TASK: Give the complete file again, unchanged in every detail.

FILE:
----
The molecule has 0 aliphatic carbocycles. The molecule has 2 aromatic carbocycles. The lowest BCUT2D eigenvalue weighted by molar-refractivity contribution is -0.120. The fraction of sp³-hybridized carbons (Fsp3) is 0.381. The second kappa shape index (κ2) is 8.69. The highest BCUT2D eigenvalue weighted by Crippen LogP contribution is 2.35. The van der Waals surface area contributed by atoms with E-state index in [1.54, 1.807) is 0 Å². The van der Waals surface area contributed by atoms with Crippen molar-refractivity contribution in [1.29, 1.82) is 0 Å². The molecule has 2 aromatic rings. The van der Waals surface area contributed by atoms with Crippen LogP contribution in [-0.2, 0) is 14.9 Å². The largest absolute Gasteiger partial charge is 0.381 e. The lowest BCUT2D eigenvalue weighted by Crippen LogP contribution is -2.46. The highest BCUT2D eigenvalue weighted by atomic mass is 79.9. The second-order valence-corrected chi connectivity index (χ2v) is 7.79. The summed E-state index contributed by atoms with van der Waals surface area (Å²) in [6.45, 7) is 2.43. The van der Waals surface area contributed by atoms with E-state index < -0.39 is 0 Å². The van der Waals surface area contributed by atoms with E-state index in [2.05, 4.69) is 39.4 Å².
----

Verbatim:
The molecule has 0 aliphatic carbocycles. The molecule has 2 aromatic carbocycles. The lowest BCUT2D eigenvalue weighted by molar-refractivity contribution is -0.120. The fraction of sp³-hybridized carbons (Fsp3) is 0.381. The second kappa shape index (κ2) is 8.69. The highest BCUT2D eigenvalue weighted by Crippen LogP contribution is 2.35. The van der Waals surface area contributed by atoms with E-state index in [1.54, 1.807) is 0 Å². The van der Waals surface area contributed by atoms with Crippen molar-refractivity contribution in [1.29, 1.82) is 0 Å². The molecule has 2 aromatic rings. The van der Waals surface area contributed by atoms with Crippen LogP contribution in [-0.2, 0) is 14.9 Å². The largest absolute Gasteiger partial charge is 0.381 e. The lowest BCUT2D eigenvalue weighted by Crippen LogP contribution is -2.46. The highest BCUT2D eigenvalue weighted by atomic mass is 79.9. The second-order valence-corrected chi connectivity index (χ2v) is 7.79. The summed E-state index contributed by atoms with van der Waals surface area (Å²) in [6.45, 7) is 2.43. The van der Waals surface area contributed by atoms with E-state index < -0.39 is 0 Å². The van der Waals surface area contributed by atoms with E-state index in [2.05, 4.69) is 39.4 Å².